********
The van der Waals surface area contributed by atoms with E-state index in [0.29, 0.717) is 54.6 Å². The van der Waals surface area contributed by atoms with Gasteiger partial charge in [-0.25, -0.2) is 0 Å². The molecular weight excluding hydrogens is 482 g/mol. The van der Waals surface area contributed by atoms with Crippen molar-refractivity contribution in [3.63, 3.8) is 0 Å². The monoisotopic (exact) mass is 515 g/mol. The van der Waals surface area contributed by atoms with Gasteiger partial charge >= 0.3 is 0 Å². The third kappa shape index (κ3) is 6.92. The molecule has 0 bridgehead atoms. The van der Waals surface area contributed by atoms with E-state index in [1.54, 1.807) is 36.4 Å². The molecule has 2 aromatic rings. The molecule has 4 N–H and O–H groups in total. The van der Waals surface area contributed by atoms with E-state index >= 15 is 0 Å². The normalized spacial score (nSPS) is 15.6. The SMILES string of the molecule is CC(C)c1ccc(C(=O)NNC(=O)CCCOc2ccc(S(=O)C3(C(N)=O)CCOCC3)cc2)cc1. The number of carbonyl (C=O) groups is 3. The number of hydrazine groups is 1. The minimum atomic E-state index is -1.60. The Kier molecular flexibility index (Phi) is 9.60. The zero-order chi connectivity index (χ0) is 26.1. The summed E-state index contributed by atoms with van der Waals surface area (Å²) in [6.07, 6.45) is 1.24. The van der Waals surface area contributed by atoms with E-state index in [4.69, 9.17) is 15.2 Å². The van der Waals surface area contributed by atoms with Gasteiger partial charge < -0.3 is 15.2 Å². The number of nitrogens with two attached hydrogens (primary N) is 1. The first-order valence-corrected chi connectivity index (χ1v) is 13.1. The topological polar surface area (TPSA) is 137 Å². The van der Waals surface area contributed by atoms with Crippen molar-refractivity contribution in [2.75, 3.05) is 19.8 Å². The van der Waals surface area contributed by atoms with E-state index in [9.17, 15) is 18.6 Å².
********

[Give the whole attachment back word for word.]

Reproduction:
The van der Waals surface area contributed by atoms with E-state index in [0.29, 0.717) is 54.6 Å². The van der Waals surface area contributed by atoms with Gasteiger partial charge in [-0.25, -0.2) is 0 Å². The molecular weight excluding hydrogens is 482 g/mol. The van der Waals surface area contributed by atoms with Crippen molar-refractivity contribution in [3.63, 3.8) is 0 Å². The monoisotopic (exact) mass is 515 g/mol. The van der Waals surface area contributed by atoms with Gasteiger partial charge >= 0.3 is 0 Å². The third kappa shape index (κ3) is 6.92. The molecule has 0 bridgehead atoms. The van der Waals surface area contributed by atoms with E-state index in [1.54, 1.807) is 36.4 Å². The molecule has 2 aromatic rings. The molecule has 4 N–H and O–H groups in total. The van der Waals surface area contributed by atoms with E-state index >= 15 is 0 Å². The normalized spacial score (nSPS) is 15.6. The SMILES string of the molecule is CC(C)c1ccc(C(=O)NNC(=O)CCCOc2ccc(S(=O)C3(C(N)=O)CCOCC3)cc2)cc1. The number of carbonyl (C=O) groups is 3. The number of hydrazine groups is 1. The minimum atomic E-state index is -1.60. The Kier molecular flexibility index (Phi) is 9.60. The zero-order chi connectivity index (χ0) is 26.1. The summed E-state index contributed by atoms with van der Waals surface area (Å²) in [6.07, 6.45) is 1.24. The van der Waals surface area contributed by atoms with E-state index in [4.69, 9.17) is 15.2 Å². The van der Waals surface area contributed by atoms with Gasteiger partial charge < -0.3 is 15.2 Å². The number of nitrogens with two attached hydrogens (primary N) is 1. The first-order valence-corrected chi connectivity index (χ1v) is 13.1. The topological polar surface area (TPSA) is 137 Å². The van der Waals surface area contributed by atoms with Crippen molar-refractivity contribution in [2.75, 3.05) is 19.8 Å². The van der Waals surface area contributed by atoms with E-state index in [9.17, 15) is 18.6 Å².